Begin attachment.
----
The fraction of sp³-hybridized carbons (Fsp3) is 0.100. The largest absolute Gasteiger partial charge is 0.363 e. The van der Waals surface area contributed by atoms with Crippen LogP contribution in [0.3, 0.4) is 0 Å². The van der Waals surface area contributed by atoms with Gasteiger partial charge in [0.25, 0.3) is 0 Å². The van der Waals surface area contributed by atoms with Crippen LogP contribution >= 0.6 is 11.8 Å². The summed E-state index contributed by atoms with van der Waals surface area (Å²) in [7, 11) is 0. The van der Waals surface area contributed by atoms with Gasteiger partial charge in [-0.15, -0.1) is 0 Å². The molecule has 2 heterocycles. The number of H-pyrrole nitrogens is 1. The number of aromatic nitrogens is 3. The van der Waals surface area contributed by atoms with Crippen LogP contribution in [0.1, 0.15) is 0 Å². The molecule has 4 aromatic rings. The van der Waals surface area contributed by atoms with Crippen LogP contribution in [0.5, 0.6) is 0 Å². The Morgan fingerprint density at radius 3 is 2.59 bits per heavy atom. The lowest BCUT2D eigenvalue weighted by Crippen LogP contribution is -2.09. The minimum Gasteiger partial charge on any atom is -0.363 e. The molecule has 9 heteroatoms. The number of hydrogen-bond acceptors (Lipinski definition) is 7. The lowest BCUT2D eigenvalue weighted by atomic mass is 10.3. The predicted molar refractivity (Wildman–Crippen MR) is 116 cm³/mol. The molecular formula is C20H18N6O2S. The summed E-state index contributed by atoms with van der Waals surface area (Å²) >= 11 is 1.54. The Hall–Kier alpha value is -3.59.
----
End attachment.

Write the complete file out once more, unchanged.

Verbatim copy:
The fraction of sp³-hybridized carbons (Fsp3) is 0.100. The largest absolute Gasteiger partial charge is 0.363 e. The van der Waals surface area contributed by atoms with Crippen LogP contribution in [0.3, 0.4) is 0 Å². The van der Waals surface area contributed by atoms with Gasteiger partial charge in [0.25, 0.3) is 0 Å². The van der Waals surface area contributed by atoms with Crippen LogP contribution >= 0.6 is 11.8 Å². The summed E-state index contributed by atoms with van der Waals surface area (Å²) in [7, 11) is 0. The van der Waals surface area contributed by atoms with Gasteiger partial charge in [-0.15, -0.1) is 0 Å². The molecule has 2 heterocycles. The number of H-pyrrole nitrogens is 1. The number of aromatic nitrogens is 3. The van der Waals surface area contributed by atoms with Crippen LogP contribution in [0.1, 0.15) is 0 Å². The molecule has 4 aromatic rings. The van der Waals surface area contributed by atoms with Crippen LogP contribution in [0.5, 0.6) is 0 Å². The Morgan fingerprint density at radius 3 is 2.59 bits per heavy atom. The lowest BCUT2D eigenvalue weighted by Crippen LogP contribution is -2.09. The minimum Gasteiger partial charge on any atom is -0.363 e. The molecule has 9 heteroatoms. The number of hydrogen-bond acceptors (Lipinski definition) is 7. The lowest BCUT2D eigenvalue weighted by atomic mass is 10.3. The predicted molar refractivity (Wildman–Crippen MR) is 116 cm³/mol. The molecular formula is C20H18N6O2S. The summed E-state index contributed by atoms with van der Waals surface area (Å²) >= 11 is 1.54. The Hall–Kier alpha value is -3.59.